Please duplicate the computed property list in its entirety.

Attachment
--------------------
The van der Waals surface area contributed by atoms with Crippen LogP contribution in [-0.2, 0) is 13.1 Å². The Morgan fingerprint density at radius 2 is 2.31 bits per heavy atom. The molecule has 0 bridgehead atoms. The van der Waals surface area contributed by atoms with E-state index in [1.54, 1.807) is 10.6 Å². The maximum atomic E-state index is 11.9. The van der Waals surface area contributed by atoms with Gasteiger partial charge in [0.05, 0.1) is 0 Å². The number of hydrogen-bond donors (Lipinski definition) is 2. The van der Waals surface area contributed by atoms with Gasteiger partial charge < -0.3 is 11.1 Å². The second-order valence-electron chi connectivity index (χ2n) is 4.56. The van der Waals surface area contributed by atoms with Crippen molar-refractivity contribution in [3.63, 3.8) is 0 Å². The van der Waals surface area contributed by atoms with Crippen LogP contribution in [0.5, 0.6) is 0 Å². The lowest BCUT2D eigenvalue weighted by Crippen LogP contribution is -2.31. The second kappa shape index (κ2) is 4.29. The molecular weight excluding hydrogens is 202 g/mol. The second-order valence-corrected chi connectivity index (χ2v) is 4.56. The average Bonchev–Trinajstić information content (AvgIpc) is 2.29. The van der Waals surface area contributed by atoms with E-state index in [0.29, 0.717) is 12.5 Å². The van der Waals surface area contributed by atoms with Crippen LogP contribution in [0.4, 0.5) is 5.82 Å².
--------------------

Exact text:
The van der Waals surface area contributed by atoms with Crippen LogP contribution in [-0.2, 0) is 13.1 Å². The Morgan fingerprint density at radius 2 is 2.31 bits per heavy atom. The molecule has 0 bridgehead atoms. The van der Waals surface area contributed by atoms with E-state index in [1.54, 1.807) is 10.6 Å². The maximum atomic E-state index is 11.9. The van der Waals surface area contributed by atoms with Gasteiger partial charge in [0.05, 0.1) is 0 Å². The number of hydrogen-bond donors (Lipinski definition) is 2. The van der Waals surface area contributed by atoms with Gasteiger partial charge < -0.3 is 11.1 Å². The second-order valence-electron chi connectivity index (χ2n) is 4.56. The van der Waals surface area contributed by atoms with Crippen molar-refractivity contribution in [3.63, 3.8) is 0 Å². The van der Waals surface area contributed by atoms with Crippen LogP contribution in [0.5, 0.6) is 0 Å². The lowest BCUT2D eigenvalue weighted by Crippen LogP contribution is -2.31. The second kappa shape index (κ2) is 4.29. The molecular weight excluding hydrogens is 202 g/mol. The second-order valence-corrected chi connectivity index (χ2v) is 4.56. The average Bonchev–Trinajstić information content (AvgIpc) is 2.29. The van der Waals surface area contributed by atoms with E-state index in [0.29, 0.717) is 12.5 Å². The van der Waals surface area contributed by atoms with Crippen LogP contribution in [0.4, 0.5) is 5.82 Å².